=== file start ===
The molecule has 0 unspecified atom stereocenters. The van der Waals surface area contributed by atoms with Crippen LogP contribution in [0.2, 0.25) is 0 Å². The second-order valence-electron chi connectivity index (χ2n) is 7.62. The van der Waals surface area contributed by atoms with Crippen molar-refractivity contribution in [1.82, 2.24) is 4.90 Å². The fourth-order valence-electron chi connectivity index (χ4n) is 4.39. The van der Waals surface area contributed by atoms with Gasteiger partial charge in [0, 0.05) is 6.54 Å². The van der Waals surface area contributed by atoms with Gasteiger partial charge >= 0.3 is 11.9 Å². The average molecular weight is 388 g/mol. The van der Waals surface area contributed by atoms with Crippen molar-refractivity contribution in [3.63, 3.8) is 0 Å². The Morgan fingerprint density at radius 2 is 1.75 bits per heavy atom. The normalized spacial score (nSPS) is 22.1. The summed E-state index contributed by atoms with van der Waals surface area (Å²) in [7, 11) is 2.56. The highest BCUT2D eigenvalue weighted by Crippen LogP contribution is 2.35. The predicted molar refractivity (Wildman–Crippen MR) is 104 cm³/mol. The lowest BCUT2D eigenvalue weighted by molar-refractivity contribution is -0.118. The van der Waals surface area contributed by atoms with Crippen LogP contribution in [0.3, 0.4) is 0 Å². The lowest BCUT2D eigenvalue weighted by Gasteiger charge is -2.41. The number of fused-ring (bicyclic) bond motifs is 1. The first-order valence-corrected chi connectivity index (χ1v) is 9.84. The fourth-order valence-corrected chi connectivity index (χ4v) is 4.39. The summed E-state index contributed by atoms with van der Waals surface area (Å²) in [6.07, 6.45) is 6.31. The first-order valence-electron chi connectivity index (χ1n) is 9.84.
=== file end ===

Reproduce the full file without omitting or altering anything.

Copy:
The molecule has 0 unspecified atom stereocenters. The van der Waals surface area contributed by atoms with Crippen LogP contribution in [0.2, 0.25) is 0 Å². The second-order valence-electron chi connectivity index (χ2n) is 7.62. The van der Waals surface area contributed by atoms with Crippen molar-refractivity contribution in [1.82, 2.24) is 4.90 Å². The fourth-order valence-electron chi connectivity index (χ4n) is 4.39. The van der Waals surface area contributed by atoms with Gasteiger partial charge in [0, 0.05) is 6.54 Å². The van der Waals surface area contributed by atoms with Gasteiger partial charge >= 0.3 is 11.9 Å². The average molecular weight is 388 g/mol. The van der Waals surface area contributed by atoms with Crippen molar-refractivity contribution in [3.63, 3.8) is 0 Å². The Morgan fingerprint density at radius 2 is 1.75 bits per heavy atom. The normalized spacial score (nSPS) is 22.1. The summed E-state index contributed by atoms with van der Waals surface area (Å²) in [7, 11) is 2.56. The highest BCUT2D eigenvalue weighted by Crippen LogP contribution is 2.35. The predicted molar refractivity (Wildman–Crippen MR) is 104 cm³/mol. The lowest BCUT2D eigenvalue weighted by molar-refractivity contribution is -0.118. The van der Waals surface area contributed by atoms with Crippen LogP contribution in [0.3, 0.4) is 0 Å². The lowest BCUT2D eigenvalue weighted by Gasteiger charge is -2.41. The number of fused-ring (bicyclic) bond motifs is 1. The first-order valence-corrected chi connectivity index (χ1v) is 9.84. The fourth-order valence-corrected chi connectivity index (χ4v) is 4.39. The summed E-state index contributed by atoms with van der Waals surface area (Å²) in [6.07, 6.45) is 6.31. The first-order valence-electron chi connectivity index (χ1n) is 9.84.